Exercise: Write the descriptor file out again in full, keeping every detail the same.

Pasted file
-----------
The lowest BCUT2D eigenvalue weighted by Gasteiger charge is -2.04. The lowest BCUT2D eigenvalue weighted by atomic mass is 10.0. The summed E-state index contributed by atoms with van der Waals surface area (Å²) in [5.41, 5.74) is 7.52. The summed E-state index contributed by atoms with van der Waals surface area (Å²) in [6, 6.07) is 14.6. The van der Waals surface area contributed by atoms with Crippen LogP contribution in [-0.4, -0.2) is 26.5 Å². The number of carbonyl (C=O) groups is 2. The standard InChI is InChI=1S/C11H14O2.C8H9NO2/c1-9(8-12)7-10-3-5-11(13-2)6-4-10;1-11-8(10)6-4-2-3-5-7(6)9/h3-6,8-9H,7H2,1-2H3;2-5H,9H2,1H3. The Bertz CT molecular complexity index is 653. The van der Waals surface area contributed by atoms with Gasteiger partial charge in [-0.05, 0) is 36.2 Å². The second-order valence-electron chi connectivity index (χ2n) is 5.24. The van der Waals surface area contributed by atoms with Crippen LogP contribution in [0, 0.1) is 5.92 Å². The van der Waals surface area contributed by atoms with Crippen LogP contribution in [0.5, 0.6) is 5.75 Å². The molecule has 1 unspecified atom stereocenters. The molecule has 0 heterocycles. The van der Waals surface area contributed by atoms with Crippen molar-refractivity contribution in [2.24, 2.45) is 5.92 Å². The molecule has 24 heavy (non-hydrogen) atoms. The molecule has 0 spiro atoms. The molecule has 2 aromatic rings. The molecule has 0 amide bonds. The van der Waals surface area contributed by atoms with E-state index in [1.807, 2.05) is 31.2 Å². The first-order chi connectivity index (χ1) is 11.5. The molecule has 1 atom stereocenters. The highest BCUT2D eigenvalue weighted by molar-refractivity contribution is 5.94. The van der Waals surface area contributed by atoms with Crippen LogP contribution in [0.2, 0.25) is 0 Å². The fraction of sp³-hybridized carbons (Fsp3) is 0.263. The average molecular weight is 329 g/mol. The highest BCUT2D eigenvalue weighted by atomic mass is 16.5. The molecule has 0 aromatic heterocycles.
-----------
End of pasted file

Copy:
The lowest BCUT2D eigenvalue weighted by Gasteiger charge is -2.04. The lowest BCUT2D eigenvalue weighted by atomic mass is 10.0. The summed E-state index contributed by atoms with van der Waals surface area (Å²) in [5.41, 5.74) is 7.52. The summed E-state index contributed by atoms with van der Waals surface area (Å²) in [6, 6.07) is 14.6. The van der Waals surface area contributed by atoms with Crippen LogP contribution in [-0.4, -0.2) is 26.5 Å². The number of carbonyl (C=O) groups is 2. The standard InChI is InChI=1S/C11H14O2.C8H9NO2/c1-9(8-12)7-10-3-5-11(13-2)6-4-10;1-11-8(10)6-4-2-3-5-7(6)9/h3-6,8-9H,7H2,1-2H3;2-5H,9H2,1H3. The Bertz CT molecular complexity index is 653. The van der Waals surface area contributed by atoms with Gasteiger partial charge in [-0.05, 0) is 36.2 Å². The second-order valence-electron chi connectivity index (χ2n) is 5.24. The van der Waals surface area contributed by atoms with Crippen LogP contribution in [0, 0.1) is 5.92 Å². The van der Waals surface area contributed by atoms with Crippen LogP contribution in [0.5, 0.6) is 5.75 Å². The molecule has 1 unspecified atom stereocenters. The molecule has 0 heterocycles. The van der Waals surface area contributed by atoms with Crippen molar-refractivity contribution in [2.24, 2.45) is 5.92 Å². The molecule has 24 heavy (non-hydrogen) atoms. The molecule has 0 spiro atoms. The molecule has 2 aromatic rings. The molecule has 0 amide bonds. The van der Waals surface area contributed by atoms with E-state index in [1.807, 2.05) is 31.2 Å². The first-order chi connectivity index (χ1) is 11.5. The molecule has 1 atom stereocenters. The highest BCUT2D eigenvalue weighted by molar-refractivity contribution is 5.94. The van der Waals surface area contributed by atoms with Crippen LogP contribution in [0.2, 0.25) is 0 Å². The fraction of sp³-hybridized carbons (Fsp3) is 0.263. The average molecular weight is 329 g/mol. The highest BCUT2D eigenvalue weighted by atomic mass is 16.5. The molecule has 0 aromatic heterocycles.